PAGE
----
As we look at the tsunami of change spurred by the coronavirus, one of those archaic items that seem to hang around despite a range of options is the paper check. While the adoption of electronic payments and IVR payments by phone is more and more widespread, many studies indicate that as many as 20% of people and more than 70% of businesses still write paper checks. Before we examine the potential death of paper checks, let’s review the origins.
Origins Of The Paper Check
In 1681, a strappy businessman who I can only imagine was in a pinstripe suit and suede shoes, first introduced the “check” in Boston. This “check” was simply written by hand, like an IOU on that napkin you found at the café last week. Just like today, people were able to hold liens against their properties in order to receive funds. Once the funds were received, people could then go about writing checks.
A British banker, Lawrence Childs, was coined the first businessman to bring printed checks into the picture in 1762, and this is also the birth of printing “serial numbers” on checks as a way to trace them back to the original owner or “check” on them. Hence, the origin of calling these slips of paper, “checks.”
Businessmen of the past, present, and maybe not the future are still facing the same problem: How do you move these pieces of paper that represent a payment, a.k.a. checks, to collect the money due from so many other banks? At first, it was really awkward.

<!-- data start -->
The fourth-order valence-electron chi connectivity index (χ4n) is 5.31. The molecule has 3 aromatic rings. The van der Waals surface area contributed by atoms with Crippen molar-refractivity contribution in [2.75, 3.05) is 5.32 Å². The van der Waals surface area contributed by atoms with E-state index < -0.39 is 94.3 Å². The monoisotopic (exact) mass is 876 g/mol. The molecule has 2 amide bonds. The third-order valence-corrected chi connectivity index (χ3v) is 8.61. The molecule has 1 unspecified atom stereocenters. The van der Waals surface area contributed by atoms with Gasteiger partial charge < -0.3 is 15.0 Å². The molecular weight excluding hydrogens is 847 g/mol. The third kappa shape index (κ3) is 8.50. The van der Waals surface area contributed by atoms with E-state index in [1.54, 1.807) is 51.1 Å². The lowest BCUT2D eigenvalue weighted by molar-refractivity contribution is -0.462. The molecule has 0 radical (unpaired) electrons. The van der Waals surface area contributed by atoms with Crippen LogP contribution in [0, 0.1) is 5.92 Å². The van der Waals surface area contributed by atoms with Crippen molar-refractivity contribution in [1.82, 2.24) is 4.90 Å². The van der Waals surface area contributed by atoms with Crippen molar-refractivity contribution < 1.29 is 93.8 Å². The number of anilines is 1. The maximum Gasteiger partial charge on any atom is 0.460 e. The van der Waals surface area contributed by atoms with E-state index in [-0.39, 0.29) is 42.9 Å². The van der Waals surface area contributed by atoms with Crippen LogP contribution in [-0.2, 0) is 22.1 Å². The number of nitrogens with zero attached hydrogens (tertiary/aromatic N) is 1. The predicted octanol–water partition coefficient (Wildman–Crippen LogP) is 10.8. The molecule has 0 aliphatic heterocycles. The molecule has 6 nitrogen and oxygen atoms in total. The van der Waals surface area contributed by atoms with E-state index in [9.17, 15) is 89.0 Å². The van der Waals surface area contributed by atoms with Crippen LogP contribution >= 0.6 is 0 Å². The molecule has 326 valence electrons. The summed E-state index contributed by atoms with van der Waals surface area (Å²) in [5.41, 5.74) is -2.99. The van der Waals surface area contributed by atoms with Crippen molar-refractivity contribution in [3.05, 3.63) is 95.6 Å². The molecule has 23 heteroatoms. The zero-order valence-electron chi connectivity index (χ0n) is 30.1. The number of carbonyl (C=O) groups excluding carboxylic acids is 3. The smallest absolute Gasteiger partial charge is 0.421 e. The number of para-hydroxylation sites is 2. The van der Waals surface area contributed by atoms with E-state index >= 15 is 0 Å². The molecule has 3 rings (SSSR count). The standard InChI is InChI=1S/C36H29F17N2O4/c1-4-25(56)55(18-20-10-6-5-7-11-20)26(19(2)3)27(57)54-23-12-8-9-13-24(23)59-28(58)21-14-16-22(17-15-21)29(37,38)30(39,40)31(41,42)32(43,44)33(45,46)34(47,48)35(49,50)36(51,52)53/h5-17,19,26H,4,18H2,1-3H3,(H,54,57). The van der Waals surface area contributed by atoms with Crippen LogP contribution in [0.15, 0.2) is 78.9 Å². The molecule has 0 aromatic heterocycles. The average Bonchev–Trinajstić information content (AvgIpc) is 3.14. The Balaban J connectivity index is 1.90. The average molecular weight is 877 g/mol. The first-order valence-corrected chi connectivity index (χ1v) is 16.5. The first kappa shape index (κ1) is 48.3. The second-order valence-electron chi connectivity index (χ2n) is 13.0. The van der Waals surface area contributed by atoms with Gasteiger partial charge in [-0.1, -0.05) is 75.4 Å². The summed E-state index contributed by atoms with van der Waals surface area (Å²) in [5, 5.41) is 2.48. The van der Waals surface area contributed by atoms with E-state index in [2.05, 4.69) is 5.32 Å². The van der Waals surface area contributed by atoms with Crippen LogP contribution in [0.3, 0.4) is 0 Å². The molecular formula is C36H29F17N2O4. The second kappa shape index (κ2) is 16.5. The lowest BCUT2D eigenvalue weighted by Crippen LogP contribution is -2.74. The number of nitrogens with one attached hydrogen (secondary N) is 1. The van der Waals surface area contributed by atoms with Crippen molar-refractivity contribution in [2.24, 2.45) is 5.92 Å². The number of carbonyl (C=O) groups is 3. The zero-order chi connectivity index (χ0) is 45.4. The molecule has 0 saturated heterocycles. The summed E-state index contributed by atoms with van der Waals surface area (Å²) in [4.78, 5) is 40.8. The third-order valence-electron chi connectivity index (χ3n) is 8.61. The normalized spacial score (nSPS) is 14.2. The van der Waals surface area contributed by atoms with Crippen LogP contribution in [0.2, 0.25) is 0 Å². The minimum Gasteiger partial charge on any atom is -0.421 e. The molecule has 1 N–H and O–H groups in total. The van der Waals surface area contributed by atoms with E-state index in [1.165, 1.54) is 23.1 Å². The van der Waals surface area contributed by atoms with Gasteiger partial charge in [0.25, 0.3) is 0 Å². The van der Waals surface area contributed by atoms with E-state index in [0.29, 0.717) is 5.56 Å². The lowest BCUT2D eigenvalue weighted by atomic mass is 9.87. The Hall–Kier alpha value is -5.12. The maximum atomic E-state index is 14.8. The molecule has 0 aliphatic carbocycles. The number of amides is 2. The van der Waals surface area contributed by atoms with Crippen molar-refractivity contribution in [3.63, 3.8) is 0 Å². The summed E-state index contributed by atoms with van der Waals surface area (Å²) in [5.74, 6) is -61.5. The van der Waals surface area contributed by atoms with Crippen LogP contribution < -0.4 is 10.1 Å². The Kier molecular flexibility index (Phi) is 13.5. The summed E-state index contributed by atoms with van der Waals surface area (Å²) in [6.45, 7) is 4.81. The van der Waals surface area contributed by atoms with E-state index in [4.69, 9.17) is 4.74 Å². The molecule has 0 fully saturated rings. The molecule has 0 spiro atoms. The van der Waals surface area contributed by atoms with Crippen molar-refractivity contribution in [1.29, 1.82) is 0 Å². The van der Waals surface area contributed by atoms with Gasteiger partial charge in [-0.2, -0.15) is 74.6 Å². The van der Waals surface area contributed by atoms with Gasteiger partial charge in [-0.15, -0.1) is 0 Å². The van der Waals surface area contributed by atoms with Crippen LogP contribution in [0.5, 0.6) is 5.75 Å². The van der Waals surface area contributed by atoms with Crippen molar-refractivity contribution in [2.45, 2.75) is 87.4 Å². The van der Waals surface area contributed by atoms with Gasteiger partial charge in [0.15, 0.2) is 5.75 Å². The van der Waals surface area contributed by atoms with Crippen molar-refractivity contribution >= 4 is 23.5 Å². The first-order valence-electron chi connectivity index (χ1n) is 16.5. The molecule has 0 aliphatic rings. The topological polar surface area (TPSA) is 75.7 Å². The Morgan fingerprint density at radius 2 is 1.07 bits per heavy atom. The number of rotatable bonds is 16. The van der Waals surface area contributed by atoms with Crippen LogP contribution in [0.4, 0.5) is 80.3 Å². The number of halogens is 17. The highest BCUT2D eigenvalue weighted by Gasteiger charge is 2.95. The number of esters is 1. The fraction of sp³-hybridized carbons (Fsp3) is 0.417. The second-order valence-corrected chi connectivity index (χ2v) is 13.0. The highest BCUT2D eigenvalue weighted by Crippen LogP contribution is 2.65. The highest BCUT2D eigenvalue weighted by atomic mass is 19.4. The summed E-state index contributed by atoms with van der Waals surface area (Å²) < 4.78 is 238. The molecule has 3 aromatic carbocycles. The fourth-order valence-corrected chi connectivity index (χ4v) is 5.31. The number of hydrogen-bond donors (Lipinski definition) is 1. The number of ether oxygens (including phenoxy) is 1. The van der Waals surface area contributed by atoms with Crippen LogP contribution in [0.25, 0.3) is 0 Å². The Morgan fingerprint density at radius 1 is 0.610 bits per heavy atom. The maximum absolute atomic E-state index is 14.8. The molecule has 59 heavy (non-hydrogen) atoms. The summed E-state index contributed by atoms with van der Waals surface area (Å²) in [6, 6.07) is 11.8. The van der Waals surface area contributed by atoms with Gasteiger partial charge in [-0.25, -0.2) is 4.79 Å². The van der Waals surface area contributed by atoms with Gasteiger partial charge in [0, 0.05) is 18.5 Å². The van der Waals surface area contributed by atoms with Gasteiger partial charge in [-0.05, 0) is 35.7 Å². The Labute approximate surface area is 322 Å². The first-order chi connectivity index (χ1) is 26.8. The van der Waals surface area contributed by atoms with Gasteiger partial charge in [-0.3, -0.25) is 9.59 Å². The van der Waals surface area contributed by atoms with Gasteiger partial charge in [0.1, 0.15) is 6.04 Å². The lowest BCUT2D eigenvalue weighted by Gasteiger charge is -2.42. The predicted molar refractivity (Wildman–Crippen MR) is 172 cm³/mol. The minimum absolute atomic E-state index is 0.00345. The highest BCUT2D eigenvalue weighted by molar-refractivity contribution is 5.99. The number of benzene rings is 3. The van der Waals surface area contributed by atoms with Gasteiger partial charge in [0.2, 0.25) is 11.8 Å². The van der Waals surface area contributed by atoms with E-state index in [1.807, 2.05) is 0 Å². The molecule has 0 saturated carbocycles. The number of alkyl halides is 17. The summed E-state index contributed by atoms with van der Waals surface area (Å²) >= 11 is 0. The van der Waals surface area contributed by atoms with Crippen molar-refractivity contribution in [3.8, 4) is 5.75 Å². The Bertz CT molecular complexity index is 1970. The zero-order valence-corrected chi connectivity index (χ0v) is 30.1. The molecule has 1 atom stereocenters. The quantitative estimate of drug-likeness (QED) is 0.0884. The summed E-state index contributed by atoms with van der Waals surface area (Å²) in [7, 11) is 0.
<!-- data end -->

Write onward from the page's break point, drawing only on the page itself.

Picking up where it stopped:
Picture someone riding their bicycle in eighteenth-century London with a bag full of paper checks. It’s your money, it’s your neighbor’s money, it’s the governor’s money – but then, that poor messenger gets mugged, beaten up, and not only did he get his bike stolen but also the bag of checks. This is pretty much how banks started transferring checks between other banks; messengers dispatched off to the other banks on bicycles to present checks for collection; meaning a lot of traveling and a lot of payments being hauled around in unsecured conditions.
Necessity Is The Mother of Invention
Well, in this case, perhaps a combination of necessity and inspiration from Dutch Courage. According to a banking connoisseur, a London bank messenger stopped
for a drink or five mid-shift and ran into another bank messenger. Their drinking led to creativity, and that creativity led to a solution. The two messengers got to talking and realized that they both were in possession of checks that were drawn on the other’s bank. Instead of making their way over to each other’s bank, they exchanged the checks and saved each other a trip and a possible injury. Soon the word spread among other bank’s messengers, and this practice evolved into a system of check “clearing houses” – paper networks of banks that exchange checks with each other, and it’s still in use today!
The Rise of Paper Checks: 1950 – 1995
As you can imagine, the growth of checks sparked disorganization within banks, specifically when it came to processing checks; At this time, Americans were writing more than 28 million checks a day, so the tab key method of organizing checks was getting old, and clunky. This horrible method spawned the innovation of MICR.
MICR or Magnetic Ink Character Recognition was invented in the mid-1950s, by the Stanford Research Institute and General Electric Computer Laboratory. It was the first truly innovative technology that allowed for an automated system to process checks using MICR. MICR also incorporates the unique font used specifically for the routing number at the bottom of the check, or the account number and those weird symbols in the middle of those numbers that you never know if they a part of the account or routing number.